At defendant's preliminary examination, surveillance footage was shown detailing the incident. Defendant objected to the court binding him over on the two charges of intentionally discharging a firearm, asserting that he did not intentionally fire a weapon at the complainant. With regard to the remaining charges (including the ethnic-intimidation charge), defendant conceded that there were “questions of fact for a jury[.]” Relevant to the appeal at hand, the district court ruled that “transgender” fell within the statutory definition of “gender”2 for purposes of the ethnic-intimidation charge.
In the trial court, defendant moved to quash the district court's decision to bind him over on the two charges of intentionally discharging a firearm in a building and the charge of ethnic intimidation. With respect to the ethnic-intimidation charge, defendant argued that the prosecution failed to demonstrate that defendant committed a malicious physical act accompanied by a specific intent to harass the complainant because of her gender. In his amended motion to quash, defendant further contended that the ethnic-intimidation statute does not apply to situations involving transgender people. The trial court granted defendant's motion to quash, finding that with respect to ethnic intimidation, the preliminary-examination testimony established that the complainant, not defendant, caused the physical contact between the two by grabbing defendant's wrist. The trial court further concluded that because the term “gender” is defined 3 in the Michigan Penal Code 4 as including only masculine, feminine, and neuter genders, the ethnic-intimidation statute did not apply to protect transgender people.
As previously indicated, this Court granted the prosecution's application for leave to appeal the trial court's decision.
II. STANDARD OF REVIEW
Whether a defendant's conduct falls within the scope of a criminal statute is a question of statutory interpretation, which is reviewed de novo. People v. Flick, 487 Mich. 1, 9, 790 N.W.2d 295 (2010). Additionally, “[a] district court magistrate's decision to bind over a defendant and a trial court's decision on a motion to quash an information are reviewed for an abuse of discretion.” People v. Dowdy, 489 Mich. 373, 379, 802 N.W.2d 239 (2011), see also People v. March, 499 Mich. 389, 397, 886 N.W.2d 396 (2016) (“A trial court's decision to quash an information is reviewed for an abuse of discretion.”). “An abuse of discretion occurs when a decision falls outside the range of reasonable and principled outcomes.” People v. Zitka, 325 Mich. App. 38, 43, 922 N.W.2d 696 (2018) (quotation marks and citation omitted). To the extent that a lower court bases its decision on a motion to quash an information on an interpretation of the law, our review of that interpretation is de novo. March, 499 Mich. at 397, 886 N.W.2d 396. When a trial court makes an error of law it necessarily abuses its discretion. People v. Duncan, 494 Mich. 713, 723, 835 N.W.2d 399 (2013).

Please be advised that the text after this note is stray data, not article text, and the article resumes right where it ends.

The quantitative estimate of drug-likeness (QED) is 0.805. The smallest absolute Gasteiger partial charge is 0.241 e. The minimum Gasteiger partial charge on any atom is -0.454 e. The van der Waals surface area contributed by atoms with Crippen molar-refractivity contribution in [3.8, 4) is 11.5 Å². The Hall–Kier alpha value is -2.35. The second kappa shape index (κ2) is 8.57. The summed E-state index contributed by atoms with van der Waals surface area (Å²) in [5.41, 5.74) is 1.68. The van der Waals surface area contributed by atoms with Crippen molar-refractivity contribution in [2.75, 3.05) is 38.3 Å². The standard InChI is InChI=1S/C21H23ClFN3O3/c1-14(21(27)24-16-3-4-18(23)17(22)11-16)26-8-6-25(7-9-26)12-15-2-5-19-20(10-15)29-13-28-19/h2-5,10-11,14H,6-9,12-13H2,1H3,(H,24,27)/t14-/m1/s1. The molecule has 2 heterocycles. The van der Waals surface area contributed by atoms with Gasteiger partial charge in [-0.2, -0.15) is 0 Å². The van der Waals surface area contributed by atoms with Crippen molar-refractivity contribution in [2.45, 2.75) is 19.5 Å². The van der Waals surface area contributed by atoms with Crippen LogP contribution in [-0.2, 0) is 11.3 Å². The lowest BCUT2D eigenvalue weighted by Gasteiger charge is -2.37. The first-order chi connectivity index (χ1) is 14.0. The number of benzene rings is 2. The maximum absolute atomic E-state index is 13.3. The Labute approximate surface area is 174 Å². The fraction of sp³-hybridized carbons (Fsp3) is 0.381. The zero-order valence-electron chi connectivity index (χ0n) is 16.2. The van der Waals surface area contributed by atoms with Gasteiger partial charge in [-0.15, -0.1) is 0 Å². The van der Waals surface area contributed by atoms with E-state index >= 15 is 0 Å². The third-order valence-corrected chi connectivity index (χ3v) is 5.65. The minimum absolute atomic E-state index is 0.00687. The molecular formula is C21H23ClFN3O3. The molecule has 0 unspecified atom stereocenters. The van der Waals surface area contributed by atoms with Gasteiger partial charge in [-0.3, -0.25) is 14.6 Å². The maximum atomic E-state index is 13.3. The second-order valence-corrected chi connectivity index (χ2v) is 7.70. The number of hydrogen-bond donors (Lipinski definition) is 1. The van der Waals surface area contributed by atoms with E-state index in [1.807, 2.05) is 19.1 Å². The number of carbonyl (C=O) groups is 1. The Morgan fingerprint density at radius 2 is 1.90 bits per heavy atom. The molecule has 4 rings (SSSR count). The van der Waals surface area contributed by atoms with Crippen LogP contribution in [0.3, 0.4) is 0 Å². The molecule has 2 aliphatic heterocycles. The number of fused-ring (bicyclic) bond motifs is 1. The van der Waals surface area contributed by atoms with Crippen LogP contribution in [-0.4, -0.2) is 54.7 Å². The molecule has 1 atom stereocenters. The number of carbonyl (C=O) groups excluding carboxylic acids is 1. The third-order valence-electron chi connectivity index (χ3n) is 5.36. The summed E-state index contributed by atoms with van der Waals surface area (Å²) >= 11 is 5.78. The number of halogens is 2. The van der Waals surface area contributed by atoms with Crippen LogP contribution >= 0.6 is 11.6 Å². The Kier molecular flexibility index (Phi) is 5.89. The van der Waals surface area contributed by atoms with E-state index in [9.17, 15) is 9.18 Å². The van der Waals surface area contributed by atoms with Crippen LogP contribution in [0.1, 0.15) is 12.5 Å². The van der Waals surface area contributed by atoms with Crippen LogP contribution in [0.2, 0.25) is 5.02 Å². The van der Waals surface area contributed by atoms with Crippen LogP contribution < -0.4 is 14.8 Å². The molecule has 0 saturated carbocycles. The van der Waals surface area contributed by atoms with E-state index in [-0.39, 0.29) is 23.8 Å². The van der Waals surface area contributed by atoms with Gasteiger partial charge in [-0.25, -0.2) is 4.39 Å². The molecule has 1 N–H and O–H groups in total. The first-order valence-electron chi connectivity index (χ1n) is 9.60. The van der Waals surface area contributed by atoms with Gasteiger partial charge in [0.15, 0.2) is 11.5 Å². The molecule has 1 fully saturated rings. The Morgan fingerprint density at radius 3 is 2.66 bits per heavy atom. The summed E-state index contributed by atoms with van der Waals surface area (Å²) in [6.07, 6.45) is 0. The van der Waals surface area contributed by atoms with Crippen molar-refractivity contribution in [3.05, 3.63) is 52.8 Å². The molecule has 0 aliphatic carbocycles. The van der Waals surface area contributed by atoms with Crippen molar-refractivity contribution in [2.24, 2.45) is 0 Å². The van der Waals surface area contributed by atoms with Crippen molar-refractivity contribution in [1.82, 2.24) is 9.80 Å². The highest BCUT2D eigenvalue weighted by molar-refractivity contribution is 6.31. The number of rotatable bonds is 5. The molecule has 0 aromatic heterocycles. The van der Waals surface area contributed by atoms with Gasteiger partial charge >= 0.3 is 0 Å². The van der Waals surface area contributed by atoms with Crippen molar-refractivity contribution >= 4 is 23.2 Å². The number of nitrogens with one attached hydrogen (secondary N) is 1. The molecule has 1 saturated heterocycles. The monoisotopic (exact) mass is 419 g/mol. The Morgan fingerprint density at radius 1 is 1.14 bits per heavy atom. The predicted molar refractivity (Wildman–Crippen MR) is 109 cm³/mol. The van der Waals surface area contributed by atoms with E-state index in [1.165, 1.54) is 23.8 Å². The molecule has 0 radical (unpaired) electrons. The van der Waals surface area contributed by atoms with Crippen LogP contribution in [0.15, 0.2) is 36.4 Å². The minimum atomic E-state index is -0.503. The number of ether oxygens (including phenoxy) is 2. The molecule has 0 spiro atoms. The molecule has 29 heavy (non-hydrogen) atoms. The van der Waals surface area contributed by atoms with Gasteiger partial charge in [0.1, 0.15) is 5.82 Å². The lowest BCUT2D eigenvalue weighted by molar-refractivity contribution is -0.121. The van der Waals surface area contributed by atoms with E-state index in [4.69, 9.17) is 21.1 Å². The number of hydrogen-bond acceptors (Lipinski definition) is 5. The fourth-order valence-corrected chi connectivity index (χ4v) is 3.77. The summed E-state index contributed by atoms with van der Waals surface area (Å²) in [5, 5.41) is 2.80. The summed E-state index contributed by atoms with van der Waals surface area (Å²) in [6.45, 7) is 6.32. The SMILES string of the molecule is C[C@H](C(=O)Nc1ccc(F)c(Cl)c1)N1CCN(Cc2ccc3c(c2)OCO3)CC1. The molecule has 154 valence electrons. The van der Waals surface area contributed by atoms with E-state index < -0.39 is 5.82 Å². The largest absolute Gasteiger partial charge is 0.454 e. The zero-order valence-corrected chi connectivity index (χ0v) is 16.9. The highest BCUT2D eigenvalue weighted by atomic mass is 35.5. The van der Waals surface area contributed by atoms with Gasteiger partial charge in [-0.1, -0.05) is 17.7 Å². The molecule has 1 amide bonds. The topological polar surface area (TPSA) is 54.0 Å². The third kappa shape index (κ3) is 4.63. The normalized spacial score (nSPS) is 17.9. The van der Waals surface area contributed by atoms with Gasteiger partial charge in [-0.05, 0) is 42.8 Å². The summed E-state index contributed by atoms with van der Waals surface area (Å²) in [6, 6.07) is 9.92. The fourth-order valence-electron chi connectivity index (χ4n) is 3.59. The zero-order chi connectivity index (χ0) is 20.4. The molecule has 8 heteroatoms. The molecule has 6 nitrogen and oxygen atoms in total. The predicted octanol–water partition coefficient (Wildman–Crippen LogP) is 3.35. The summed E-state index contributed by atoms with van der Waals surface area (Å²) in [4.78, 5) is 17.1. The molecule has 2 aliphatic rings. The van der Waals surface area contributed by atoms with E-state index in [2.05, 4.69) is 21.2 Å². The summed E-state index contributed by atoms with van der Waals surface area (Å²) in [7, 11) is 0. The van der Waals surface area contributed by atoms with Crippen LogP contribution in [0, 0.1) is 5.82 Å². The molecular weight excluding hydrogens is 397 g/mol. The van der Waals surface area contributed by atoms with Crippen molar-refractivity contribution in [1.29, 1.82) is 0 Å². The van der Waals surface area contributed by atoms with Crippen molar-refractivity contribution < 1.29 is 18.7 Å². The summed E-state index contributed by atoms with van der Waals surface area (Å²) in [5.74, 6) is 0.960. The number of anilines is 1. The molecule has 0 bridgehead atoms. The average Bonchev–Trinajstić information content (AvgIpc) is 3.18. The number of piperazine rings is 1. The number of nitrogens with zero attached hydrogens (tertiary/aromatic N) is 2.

Defendant was charged with ethnic intimidation under MCL 750.147b. The statute provides, in pertinent part:
(1) A person is guilty of ethnic intimidation if that person maliciously, and with specific intent to intimidate or harass another person because of that person's race, color, religion, gender, or national origin, does any of the following:
(a) Causes physical contact with another person.
(b) Damages, destroys, or defaces any real or personal property of another person.
(c) Threatens, by word or act, to do an act described in subdivision (a) or (b), if there is reasonable cause to believe that an act described in subdivision (a) or (b) will occur.
The most important goal of statutory interpretation is to discern and give effect to the intent of the Legislature. Dowdy, 489 Mich. at 379, 802 N.W.2d 239. If a statute's language is clear and unambiguous, it must be enforced as written and judicial construction is not required or permitted. People v. Gardner, 482 Mich. 41, 50, 753 N.W.2d 78 (2008).
Relevant to the instant matter, the word “gender” is not specifically defined within MCL 750.147b. The trial court opined that irrespective of whether the prosecution brought the ethnic-intimidation charge against defendant under Subdivision (a) or Subdivision (c) of that statute, the lower court made an error of law by binding defendant over on the charge “based on the wording of MCL 750.147b and the definition of ‘gender.’ ” The trial court concluded that because the word “gender” is defined in the Penal Code and that definition does not mention the term “transgender,” see MCL 750.10, referring to dictionary definitions of the word “gender” to expand the statutory definition was impermissible. We thus begin our analysis by addressing whether the word “gender” in MCL 750.147b includes transgender people. We conclude that it does not, but for reasons wholly distinct from the trial court's rationale.